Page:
4-stable termios diff behaviour lc/lc_r

Julian Elischer julian at vicor.com
Tue Aug 31 11:36:11 PDT 2004

this should have been sent to -threads..
 >Hi list,
 >> I think I've found a possible bug in 4-stable, though I'm not that
 >> kind of an expert so I'll leave that decision up to you.
 >> Attached is a little test program that opens /dev/cuaa0 and tries to
 >> read a couple bytes.
 >> When compiled using "gcc vtime.c -o vtime" there's no problem. For
 >> example, when you run vtime without anything attached to cuaa0,
 >> it'll wait about 2 seconds and timeout, since VMIN=0 and VTIME=20.
 >> When compiled using "gcc -pthread vtime.c -o vtime" however, the
 >> read function returns immediately, which as far as I can understand,
 >> is not what it's supposed to do.
 >> Does anyone know if this intended or not, or how I can get the right
 >> behaviour in a threaded program?

I've done some more testing. It appears that when linked with lc_r,
VTIME is completely ignored.

As explained in termios(4), when VMIN>0, the read call will wait
indefinitely for the first byte and then use VTIME as an interbyte
timer. When using lc_r however, it'll return immediately after the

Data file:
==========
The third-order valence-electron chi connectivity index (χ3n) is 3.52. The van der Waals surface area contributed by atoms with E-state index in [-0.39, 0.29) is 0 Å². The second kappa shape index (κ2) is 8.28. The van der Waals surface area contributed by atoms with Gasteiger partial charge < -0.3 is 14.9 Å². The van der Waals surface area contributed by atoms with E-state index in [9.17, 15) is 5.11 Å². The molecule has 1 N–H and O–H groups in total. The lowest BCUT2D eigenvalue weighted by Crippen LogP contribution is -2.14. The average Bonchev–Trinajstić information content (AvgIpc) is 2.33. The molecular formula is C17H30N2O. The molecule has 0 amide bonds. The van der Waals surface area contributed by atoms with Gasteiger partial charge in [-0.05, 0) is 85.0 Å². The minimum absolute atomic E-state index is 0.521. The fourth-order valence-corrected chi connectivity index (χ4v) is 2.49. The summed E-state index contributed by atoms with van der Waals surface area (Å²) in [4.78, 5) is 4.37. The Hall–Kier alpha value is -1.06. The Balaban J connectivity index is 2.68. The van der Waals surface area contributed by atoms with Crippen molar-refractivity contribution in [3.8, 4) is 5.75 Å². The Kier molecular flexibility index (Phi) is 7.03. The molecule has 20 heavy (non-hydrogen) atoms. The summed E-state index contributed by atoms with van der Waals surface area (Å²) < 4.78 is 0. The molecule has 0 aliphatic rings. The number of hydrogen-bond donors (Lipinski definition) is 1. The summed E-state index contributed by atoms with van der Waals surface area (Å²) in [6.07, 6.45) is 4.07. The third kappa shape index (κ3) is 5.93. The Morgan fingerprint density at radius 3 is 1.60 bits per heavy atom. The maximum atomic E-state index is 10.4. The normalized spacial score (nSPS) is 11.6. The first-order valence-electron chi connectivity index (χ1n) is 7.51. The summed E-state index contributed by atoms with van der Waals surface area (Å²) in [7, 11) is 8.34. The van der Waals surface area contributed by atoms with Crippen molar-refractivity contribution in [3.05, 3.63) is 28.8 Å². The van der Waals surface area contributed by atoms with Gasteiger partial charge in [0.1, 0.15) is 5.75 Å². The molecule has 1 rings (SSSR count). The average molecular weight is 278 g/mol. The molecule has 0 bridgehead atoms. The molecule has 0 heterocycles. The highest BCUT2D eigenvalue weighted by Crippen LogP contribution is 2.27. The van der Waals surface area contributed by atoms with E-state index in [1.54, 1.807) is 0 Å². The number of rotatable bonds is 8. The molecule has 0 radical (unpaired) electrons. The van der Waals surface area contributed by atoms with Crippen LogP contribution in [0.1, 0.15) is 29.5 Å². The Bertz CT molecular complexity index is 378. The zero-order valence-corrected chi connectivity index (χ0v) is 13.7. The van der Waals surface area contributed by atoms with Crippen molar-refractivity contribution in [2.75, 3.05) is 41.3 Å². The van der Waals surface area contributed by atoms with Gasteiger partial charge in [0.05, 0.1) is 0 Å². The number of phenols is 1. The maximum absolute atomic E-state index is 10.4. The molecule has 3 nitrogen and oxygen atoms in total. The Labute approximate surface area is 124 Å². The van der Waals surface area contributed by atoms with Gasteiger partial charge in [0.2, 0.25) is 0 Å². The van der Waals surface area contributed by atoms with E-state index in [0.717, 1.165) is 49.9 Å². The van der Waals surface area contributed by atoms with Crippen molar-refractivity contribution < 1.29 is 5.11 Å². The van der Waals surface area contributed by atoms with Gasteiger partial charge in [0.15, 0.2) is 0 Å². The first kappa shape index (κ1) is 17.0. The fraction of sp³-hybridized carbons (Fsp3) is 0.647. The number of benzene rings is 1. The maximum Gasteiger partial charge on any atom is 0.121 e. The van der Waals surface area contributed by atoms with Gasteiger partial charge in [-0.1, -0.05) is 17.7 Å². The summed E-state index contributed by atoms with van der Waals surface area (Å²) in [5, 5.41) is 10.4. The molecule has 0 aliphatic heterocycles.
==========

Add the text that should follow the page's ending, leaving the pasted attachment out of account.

first couple bytes read, even if that's less than VMIN.

The case where VTIME==0 works as it should both with lc and lc_r.

I dont have access to a box with -current, so I can't say if the same
applies to it.

I hope somebody understands this better or could at least give me a
few pointers as to where to look in the source code.

Thanks, tijl
-------------- next part --------------
#include <fcntl.h>
#include <stdio.h>
#include <sys/types.h>
#include <termios.h>
#include <unistd.h>

extern int errno;

int main(void) {
	int fd, len;
	struct termios termset;
	uint8_t data[256];

	fd = open("/dev/cuaa0", O_RDWR | O_FSYNC);
	printf("%d %d\n", fd, errno);
	if (fd != -1) {
		tcgetattr(fd, &termset);
		cfsetspeed(&termset, B9600);
		termset.c_cc[VMIN] = 1;
		termset.c_cc[VTIME] = 0;
		tcsetattr(fd, TCSANOW, &termset);

		len = read(fd, (void *) data, 3);
		printf("%d\n", len);

	return 0;

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